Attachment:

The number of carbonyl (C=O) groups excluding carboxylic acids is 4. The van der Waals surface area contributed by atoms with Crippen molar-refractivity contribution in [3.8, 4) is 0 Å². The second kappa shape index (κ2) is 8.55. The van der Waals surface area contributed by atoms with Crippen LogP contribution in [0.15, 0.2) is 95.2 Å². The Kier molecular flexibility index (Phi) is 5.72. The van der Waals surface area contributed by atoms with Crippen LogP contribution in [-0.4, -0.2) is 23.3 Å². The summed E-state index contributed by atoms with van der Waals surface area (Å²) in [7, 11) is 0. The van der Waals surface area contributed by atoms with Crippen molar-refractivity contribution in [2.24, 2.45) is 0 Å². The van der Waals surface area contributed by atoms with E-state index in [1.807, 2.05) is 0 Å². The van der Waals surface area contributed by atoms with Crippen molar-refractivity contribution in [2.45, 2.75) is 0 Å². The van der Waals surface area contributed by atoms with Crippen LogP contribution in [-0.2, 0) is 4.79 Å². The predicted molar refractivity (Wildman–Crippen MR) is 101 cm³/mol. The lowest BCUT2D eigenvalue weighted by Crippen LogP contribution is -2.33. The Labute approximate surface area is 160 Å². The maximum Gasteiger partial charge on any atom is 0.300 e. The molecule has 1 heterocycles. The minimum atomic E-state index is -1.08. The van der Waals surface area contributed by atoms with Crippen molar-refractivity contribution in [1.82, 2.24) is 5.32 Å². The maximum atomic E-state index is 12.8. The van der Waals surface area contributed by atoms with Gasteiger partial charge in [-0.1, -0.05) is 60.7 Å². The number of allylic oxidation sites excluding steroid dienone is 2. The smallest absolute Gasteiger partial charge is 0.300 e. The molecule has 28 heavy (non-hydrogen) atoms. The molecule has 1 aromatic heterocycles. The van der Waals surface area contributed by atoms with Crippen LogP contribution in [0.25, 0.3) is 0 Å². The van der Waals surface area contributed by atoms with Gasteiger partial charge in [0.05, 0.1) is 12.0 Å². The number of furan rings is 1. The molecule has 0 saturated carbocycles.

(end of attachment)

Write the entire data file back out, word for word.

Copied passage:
The number of carbonyl (C=O) groups excluding carboxylic acids is 4. The van der Waals surface area contributed by atoms with Crippen molar-refractivity contribution in [3.8, 4) is 0 Å². The second kappa shape index (κ2) is 8.55. The van der Waals surface area contributed by atoms with Crippen LogP contribution in [0.15, 0.2) is 95.2 Å². The Kier molecular flexibility index (Phi) is 5.72. The van der Waals surface area contributed by atoms with Crippen LogP contribution in [-0.4, -0.2) is 23.3 Å². The summed E-state index contributed by atoms with van der Waals surface area (Å²) in [7, 11) is 0. The van der Waals surface area contributed by atoms with Crippen molar-refractivity contribution in [2.24, 2.45) is 0 Å². The van der Waals surface area contributed by atoms with E-state index in [1.807, 2.05) is 0 Å². The van der Waals surface area contributed by atoms with Crippen molar-refractivity contribution in [2.45, 2.75) is 0 Å². The van der Waals surface area contributed by atoms with Crippen LogP contribution in [-0.2, 0) is 4.79 Å². The predicted molar refractivity (Wildman–Crippen MR) is 101 cm³/mol. The lowest BCUT2D eigenvalue weighted by Crippen LogP contribution is -2.33. The Labute approximate surface area is 160 Å². The maximum Gasteiger partial charge on any atom is 0.300 e. The molecule has 1 heterocycles. The minimum atomic E-state index is -1.08. The van der Waals surface area contributed by atoms with Crippen molar-refractivity contribution in [1.82, 2.24) is 5.32 Å². The maximum atomic E-state index is 12.8. The van der Waals surface area contributed by atoms with Gasteiger partial charge in [-0.1, -0.05) is 60.7 Å². The number of allylic oxidation sites excluding steroid dienone is 2. The smallest absolute Gasteiger partial charge is 0.300 e. The molecule has 28 heavy (non-hydrogen) atoms. The molecule has 1 aromatic heterocycles. The van der Waals surface area contributed by atoms with Crippen LogP contribution in [0.25, 0.3) is 0 Å². The van der Waals surface area contributed by atoms with Gasteiger partial charge in [0.05, 0.1) is 12.0 Å². The number of furan rings is 1. The molecule has 0 saturated carbocycles.